A few months ago a colleague alerted me to MossTiles, which can be attached to walls to create interior vertical gardens. They look really cool, and I assumed they consisted of some tough little moss species rooted in a mesh-enclosed planting mix. But the more I read about them, the more confused I became. They don’t need light – or fertilizer – or water (though misting them occasionally is recommended). More investigation was in order.
It turns out that these aren’t made from moss at all, but lichens – specifically reindeer moss (Cladonia rangiferina). This slow-growing lichen is harvested in Scandinavia, "stabilized" in a salt solution, glued onto tiles with a resin, then dyed one of twelve different colors.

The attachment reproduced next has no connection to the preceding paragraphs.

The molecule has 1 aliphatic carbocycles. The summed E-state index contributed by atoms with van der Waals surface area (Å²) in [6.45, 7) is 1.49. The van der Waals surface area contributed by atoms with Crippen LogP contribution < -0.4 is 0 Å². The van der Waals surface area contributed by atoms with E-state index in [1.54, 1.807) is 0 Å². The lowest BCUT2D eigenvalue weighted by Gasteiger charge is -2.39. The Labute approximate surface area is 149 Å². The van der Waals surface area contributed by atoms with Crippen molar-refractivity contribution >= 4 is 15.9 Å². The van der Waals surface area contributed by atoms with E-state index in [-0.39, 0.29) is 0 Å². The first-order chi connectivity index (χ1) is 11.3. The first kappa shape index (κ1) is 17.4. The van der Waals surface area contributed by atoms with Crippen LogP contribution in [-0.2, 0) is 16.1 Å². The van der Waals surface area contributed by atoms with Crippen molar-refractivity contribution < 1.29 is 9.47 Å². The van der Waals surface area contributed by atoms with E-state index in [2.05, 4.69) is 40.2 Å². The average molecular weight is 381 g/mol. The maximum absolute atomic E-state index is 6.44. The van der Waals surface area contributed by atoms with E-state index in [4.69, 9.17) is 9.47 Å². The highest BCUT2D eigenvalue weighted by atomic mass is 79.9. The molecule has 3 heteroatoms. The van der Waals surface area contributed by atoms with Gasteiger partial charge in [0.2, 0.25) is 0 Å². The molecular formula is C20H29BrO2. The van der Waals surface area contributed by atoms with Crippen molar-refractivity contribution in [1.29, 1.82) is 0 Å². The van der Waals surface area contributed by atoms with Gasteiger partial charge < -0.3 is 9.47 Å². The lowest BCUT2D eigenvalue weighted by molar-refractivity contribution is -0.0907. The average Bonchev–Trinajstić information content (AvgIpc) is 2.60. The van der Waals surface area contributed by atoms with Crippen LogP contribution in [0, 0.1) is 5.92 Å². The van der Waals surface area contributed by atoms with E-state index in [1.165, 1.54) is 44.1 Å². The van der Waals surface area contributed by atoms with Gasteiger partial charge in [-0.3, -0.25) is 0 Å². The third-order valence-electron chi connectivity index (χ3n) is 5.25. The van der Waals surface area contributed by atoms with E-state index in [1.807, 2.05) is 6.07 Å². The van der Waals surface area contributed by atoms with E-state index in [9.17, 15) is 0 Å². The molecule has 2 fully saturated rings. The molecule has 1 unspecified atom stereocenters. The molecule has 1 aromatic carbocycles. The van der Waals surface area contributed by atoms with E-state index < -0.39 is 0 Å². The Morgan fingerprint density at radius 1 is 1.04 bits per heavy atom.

Come on. This isn’t a plant anymore. It might as well be made out of plastic. All the misting does is keeping them from drying out and crumbling to pieces.
Even worse, reindeer moss is a major food source for caribou and other large ruminants. It’s so slow growing that it’s a threatened (and protected) species in some parts of the world. Do we really need to have preserved plants hanging on our walls like some kind of botanical trophy?
If so, be sure you’ve got a fat wallet. Installation of MossTiles costs about $200 per tile.